SEC Hits Founder of Fintech Start-Up Mozido with Major Fraud Filing

Liberty had been released from federal prison in January following campaign contribution activities.

A fintech startup founder is in hot water again as the Securities and Exchange Commission (SEC) has charged him with fraud for baiting investors into funding shell companies instead of the startup they had been promised.

Filed in Portland, Maine, last month by the SEC, the 66-page complaint alleges that the fintech start-up Mozido’s Michael Liberty, his wife, Brittany Liberty, his cousin, Richard Liberty, Paul Hess, and attorney George Marcus convinced 200 investors to put a combined $55 million into unregistered interests in shell companies Michael had owned. Although Michael had told investors the shell companies had owned transferable interests in Mozido, the shell companies were either not allowed to transfer interests in Mozido or did not own any interests in the Austin-based mobile payments startup.

The SEC alleges the 57-year-old founder used the funds for private jet flights, luxury homes and cars, a dairy farm, and a movie his wife was producing before they were married.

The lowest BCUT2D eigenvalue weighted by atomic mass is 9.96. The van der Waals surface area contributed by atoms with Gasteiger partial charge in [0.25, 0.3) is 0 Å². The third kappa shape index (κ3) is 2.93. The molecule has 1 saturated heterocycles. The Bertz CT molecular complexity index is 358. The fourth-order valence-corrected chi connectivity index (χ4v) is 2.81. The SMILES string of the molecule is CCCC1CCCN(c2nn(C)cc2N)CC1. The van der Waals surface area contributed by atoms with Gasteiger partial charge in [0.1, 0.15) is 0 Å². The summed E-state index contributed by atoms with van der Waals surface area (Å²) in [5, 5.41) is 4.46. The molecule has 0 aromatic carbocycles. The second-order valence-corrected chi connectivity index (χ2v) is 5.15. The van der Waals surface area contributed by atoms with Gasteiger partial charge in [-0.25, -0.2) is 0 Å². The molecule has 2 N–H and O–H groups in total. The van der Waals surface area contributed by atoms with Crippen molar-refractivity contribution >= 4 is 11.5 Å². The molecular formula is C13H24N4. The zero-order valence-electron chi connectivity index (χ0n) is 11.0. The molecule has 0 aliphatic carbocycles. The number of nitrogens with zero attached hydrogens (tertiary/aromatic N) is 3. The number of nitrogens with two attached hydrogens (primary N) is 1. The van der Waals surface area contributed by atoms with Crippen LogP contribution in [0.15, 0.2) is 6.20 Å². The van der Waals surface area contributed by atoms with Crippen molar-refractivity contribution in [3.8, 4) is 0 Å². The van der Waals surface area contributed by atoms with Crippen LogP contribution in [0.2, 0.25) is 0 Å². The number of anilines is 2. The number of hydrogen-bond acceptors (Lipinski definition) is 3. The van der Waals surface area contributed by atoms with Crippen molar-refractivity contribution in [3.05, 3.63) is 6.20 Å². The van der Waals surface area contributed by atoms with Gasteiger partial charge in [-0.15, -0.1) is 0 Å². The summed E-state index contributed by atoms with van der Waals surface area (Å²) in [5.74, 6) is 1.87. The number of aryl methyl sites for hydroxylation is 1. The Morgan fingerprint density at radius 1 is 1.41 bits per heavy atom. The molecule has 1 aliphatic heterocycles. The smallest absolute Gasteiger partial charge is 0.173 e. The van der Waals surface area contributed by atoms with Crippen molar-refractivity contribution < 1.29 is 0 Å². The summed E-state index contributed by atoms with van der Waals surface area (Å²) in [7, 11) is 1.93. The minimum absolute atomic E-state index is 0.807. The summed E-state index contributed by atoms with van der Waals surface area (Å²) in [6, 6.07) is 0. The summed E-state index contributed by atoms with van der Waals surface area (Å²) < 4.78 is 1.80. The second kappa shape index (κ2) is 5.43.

According to the complaint, Liberty and his accomplices “lied to investors about Mozido’s valuation and finances, the amount Michael Liberty had personally invested in Mozido, and the use of their funds.”

Mizodo, which Liberty had once claimed was worth more than $100 billion, offers white-label, cloud-based mobile payments across all industries which include financial institutions.

The filing charges the lot with violating anti-fraud and registration provisions of federal securities laws, specifically Section 17(a) of the Securities Act of 1933 (“Securities Act”), Section 10(b) of the Securities Exchange Act of 1934 (“Exchange Act”), and Rule 10b-5. A majority of the group also violated Sections 5(a) and 5(c) of the Securities Act while Hess and Richard have been charged with violating Section 15(a) of the Exchange Act.

Michael Liberty has been hit with SEC charges as early as 2006, when the Commission accused him and accomplices of partaking in a $9 million fraud plot with a Philadelphia-based venture capital fund and its investors. In November 2016, Liberty was convicted for making illegal campaign contributions. He was released from federal prison in January.

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